Bikes of Rome, Colours of Rome

I'm amassing a shockingly large archive of photos of Rome. Really, there's such an extravagance of beauty here, and when I'm on my own, rather than burst into exclamation and raise the eyebrows of my fellow pedestrians, I pretend I'm checking an incoming text and then surreptitiously (I try, really!) snap a picture so I can share my exclamation later.
Today, I walked 14 kilometres, ate carciofi Al giudia (Jewish-style artichokes, they're deep-fried whole, so good) by myself for lunch at a trattoria, and played with a little girl while her mom took a yoga break. My B&B room is lovely, but not soundproof, and the folks next door will not be letting me sleep for sometime, but I haven't the energy to organize many words. Pictures of bikes in Rome though? That I can do. Might that suffice?
I'll just roll them out, shall I?

I love the variations on a theme, personally. Hope you enjoy them as well...
I have at least this many more, but perhaps I'll save some for another post...

I do think you might like this one departure from the genre. Rather than a stationary, riderless bike, shall we close with one in motion, being ridden and pushed. And the colour departs from our established norm as well. What do you think?











Wednesday, January 27, 2016

On the Ground, In Rome . . .

Struck again by Rome's astonishing beauty, its colours, its splendid light, the way it casually mixes high and low, old and new, chaos and tranquility, I've been snapping so many photos -- you can check out some of them on Instagram, if you're interested and don't mind adding another social media platform to play on/with.  Soon, I'll post more here -- I have a slew of early-morning photos taken as I ran through the Borghese Gardens. But I just wrote a fairly long post on my reading blog about Early One Morning by Virginia Baily, set in Rome during the Second World War and then in the mid-70s.  The novel involves a young Jewish boy who was left behind in Rome when his family was deported, so that I was perhaps even more moved that I already would have been when I looked down, walking through the old Jewish ghetto with my family on Sunday, and noticed these brass plaques tucked in amongst the cobblestones. I've written a bit more about them in my reading blog post -- they're called stolperstein, which translates, apparently, as "stumbling blocks."  Each one commemorates a Jewish person who was deported from Rome to die in a concentration camp. We should, indeed, stumble over them, pointers to, reminders of, such a tragic and shameful history.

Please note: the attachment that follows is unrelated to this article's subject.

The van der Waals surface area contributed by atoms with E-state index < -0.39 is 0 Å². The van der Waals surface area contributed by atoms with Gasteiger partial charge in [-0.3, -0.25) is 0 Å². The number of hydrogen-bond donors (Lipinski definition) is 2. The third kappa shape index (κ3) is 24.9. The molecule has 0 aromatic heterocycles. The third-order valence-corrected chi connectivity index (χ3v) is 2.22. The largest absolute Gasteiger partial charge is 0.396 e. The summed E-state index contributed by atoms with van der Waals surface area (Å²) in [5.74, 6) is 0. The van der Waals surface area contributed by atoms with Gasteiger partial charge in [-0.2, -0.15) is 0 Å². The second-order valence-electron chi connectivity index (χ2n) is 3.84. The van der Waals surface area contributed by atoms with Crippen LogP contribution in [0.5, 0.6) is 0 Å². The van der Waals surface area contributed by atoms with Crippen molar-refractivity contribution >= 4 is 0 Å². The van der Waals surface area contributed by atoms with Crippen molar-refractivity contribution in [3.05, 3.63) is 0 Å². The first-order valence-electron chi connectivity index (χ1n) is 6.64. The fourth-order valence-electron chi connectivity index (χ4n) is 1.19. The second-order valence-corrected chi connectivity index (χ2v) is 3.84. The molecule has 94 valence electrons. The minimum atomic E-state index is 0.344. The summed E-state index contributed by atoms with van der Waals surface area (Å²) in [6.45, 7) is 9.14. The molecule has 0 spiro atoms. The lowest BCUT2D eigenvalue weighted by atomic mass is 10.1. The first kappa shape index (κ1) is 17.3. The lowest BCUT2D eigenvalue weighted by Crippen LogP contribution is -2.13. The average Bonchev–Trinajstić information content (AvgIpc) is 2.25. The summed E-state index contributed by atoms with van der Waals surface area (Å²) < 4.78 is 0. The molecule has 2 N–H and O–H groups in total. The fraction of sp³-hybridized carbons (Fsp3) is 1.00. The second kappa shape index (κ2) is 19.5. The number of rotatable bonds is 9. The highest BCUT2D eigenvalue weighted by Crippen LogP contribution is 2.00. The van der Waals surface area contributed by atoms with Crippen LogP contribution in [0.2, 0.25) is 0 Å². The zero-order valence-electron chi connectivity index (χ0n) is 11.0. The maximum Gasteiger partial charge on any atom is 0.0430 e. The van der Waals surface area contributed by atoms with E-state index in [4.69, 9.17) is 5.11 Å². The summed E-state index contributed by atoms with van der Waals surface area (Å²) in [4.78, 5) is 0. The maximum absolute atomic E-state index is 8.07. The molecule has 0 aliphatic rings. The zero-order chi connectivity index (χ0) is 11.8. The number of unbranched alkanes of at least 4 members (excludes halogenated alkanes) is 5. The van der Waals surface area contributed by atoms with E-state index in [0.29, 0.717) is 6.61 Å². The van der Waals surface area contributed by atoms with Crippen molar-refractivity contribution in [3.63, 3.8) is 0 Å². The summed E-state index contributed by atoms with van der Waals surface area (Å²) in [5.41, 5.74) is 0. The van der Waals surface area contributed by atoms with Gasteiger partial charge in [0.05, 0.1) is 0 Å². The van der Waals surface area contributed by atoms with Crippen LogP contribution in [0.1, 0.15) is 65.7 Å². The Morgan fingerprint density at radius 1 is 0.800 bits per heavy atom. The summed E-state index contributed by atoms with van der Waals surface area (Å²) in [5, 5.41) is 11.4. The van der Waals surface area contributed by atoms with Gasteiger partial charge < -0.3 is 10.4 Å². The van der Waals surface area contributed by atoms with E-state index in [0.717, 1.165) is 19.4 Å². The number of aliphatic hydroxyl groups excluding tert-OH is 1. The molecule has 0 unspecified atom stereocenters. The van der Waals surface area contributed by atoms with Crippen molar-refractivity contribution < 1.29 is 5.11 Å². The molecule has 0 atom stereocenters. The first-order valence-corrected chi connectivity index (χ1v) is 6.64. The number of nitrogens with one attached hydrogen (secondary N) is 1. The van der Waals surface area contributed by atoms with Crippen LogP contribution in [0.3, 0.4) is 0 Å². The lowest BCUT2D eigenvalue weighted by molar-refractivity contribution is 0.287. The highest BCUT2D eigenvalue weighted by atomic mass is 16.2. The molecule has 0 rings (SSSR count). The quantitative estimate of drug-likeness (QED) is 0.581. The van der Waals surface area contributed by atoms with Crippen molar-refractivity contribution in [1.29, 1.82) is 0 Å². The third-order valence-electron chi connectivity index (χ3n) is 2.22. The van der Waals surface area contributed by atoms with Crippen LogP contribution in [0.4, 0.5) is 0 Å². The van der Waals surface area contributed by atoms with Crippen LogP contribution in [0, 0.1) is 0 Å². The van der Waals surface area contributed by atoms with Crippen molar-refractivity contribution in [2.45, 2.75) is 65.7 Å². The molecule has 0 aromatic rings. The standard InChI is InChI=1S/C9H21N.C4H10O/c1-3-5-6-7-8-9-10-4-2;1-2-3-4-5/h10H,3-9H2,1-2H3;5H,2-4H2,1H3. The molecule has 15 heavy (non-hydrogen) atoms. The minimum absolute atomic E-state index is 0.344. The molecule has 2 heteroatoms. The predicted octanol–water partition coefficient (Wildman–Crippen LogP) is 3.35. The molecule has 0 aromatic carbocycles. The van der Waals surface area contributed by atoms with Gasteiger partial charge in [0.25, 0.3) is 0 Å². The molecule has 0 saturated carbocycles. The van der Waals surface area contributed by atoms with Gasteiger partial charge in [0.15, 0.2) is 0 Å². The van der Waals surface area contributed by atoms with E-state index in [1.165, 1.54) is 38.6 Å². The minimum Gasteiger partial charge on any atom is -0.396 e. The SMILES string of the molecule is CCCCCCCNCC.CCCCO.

I will be back, as I say, with happier photos soon, but I was glad I spotted these and if you're looking for a novel set in Rome, I think you might enjoy Baily's book.

Sunday, January 24, 2016

Postcard from Rome

 

I thought I would have posted by now, but the flight was long and delayed and I missed a connection...and the little one's been sick since I got here, so I've been trying to help as much as I can. Jet lag hit hard, and the combination of travel tension, suitcase carting and backpack wearing, and granddaughter hefting and cuddling did something to my shoulder that has me guarding my movements carefully and popping Aleve...